Who Zero Hurts the Most

241 SimcoeThe zero percent 2013 municipal budget, and the subsequent budget cuts, will effect us all in some way by impacting many services and future tax rates.  However, the two cuts that I believe will hurt the most are those to affordable housing and to social housing.  I believe these will hurt the most as they will have immediate and serious impact on the most impoverished in our community, particularly those experiencing homelessness.

To understand these cuts, you need to understand a bit about social housing in London.  There are two municipal programs: The first is new affordable housing, which is that which  the city contributes towards, and leads to brand new units; the second is London Housing, which are the many buildings that were downloaded to the City from the Province in 2001. New affordable housing is the focus of our Housing Strategy and the target of 700 new units.  London Housing we manage and maintain, and includes some of the large developments that have gained some notoriety (ex. 580 Dundas, 241 Simcoe, Boullee St).

Cut to new affordable housing

Recommendation 5.3 of the Council approved London Community Housing Strategy is to “Maintain the annual $2 million City investment in new affordable housing”.  This annual investment is a municipal commitment to housing that has been used effectively to leverage at a 7:1 rate investment from the province, the feds, the private sector, and the not-for-profit sector in housing.  This allowed us to come close to our last 5 year goal (2005-2009) of 1200 new units, and has us on a good path towards a 5 year goal (2010-2015) of 1000 new units.  This gives some hope for putting a dent in the housing wait-list of over 3000 family units.  ‘New units’ are created using a “toolbox approach” which can range from rent subsidies ($2400/year) to new high density units ($145,000 per unit).  This toolbox approach allows us to meet the varying needs of individuals, and also mix both short-term, quick solutions to meet the need and long-term solutions to prevent future crises.  When building, the City never builds itself, but partners with the private sector to ensure both efficiency and quality, with the off-spin of job creation.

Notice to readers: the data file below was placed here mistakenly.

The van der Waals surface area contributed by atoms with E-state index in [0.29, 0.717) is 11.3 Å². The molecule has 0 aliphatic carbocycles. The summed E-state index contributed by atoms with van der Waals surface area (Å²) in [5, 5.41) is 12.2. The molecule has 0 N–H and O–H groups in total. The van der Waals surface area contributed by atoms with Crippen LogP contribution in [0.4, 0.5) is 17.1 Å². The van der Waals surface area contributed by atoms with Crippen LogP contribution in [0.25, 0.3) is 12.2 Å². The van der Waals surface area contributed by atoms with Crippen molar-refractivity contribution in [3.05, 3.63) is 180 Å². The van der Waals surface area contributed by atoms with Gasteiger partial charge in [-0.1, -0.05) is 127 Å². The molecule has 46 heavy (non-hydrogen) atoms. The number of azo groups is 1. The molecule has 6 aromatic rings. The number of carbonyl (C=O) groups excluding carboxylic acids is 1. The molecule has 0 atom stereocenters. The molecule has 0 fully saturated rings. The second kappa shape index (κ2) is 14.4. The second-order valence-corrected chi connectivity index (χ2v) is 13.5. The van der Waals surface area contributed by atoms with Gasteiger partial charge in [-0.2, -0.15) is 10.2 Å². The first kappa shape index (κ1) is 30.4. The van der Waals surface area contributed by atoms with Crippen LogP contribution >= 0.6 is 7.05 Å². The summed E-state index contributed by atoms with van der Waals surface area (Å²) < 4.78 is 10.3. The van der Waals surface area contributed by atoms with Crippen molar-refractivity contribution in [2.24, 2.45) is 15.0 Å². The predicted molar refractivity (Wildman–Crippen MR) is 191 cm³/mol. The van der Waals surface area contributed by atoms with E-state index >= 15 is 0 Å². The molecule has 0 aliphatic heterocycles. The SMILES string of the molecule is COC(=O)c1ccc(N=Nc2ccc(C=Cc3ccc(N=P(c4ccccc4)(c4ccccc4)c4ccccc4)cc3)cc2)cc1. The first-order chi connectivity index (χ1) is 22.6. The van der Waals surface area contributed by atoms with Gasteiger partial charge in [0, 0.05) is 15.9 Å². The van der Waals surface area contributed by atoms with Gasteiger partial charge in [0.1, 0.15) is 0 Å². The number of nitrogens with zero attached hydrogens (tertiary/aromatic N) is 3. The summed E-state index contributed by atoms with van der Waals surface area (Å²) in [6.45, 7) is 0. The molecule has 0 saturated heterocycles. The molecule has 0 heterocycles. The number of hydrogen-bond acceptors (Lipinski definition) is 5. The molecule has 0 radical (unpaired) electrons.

So, what Council is proposing is an annual cut of $1 million to this fund.  This will have a severe and immediate impact on our ability to create new affordable housing, and particularly those solutions that are the most long-term (for example, subsidies are cheap but only last for 5 years, new unites are expensive but guaranteed for 25 years).  What this equates to for those working at street level is the inability to move people out of shelter and into housing.  This leaves people in both less humane living situations and in scenarios that end up costing the system more in the long run such as shelter, hospital, psychiatric facility, and jail.  This cut is a decision by our municipal government to make the homelessness situation in London worse.

Reduction to London Housing services

The proposal in regards to London Housing (ie. existing social housing downloaded from the province that the City of London now maintains) is a reduction of $481,000.  This will be achieved by: eliminating summer day camps for kids on site; elimination of paid off-duty police patrols; reducing grass cutting from weekly to bi-weekly; reduction of twice-weekly garbage pickup to the regular City cycle (which was implemented in 2009 due to the stench from accumulated garbage in large developments).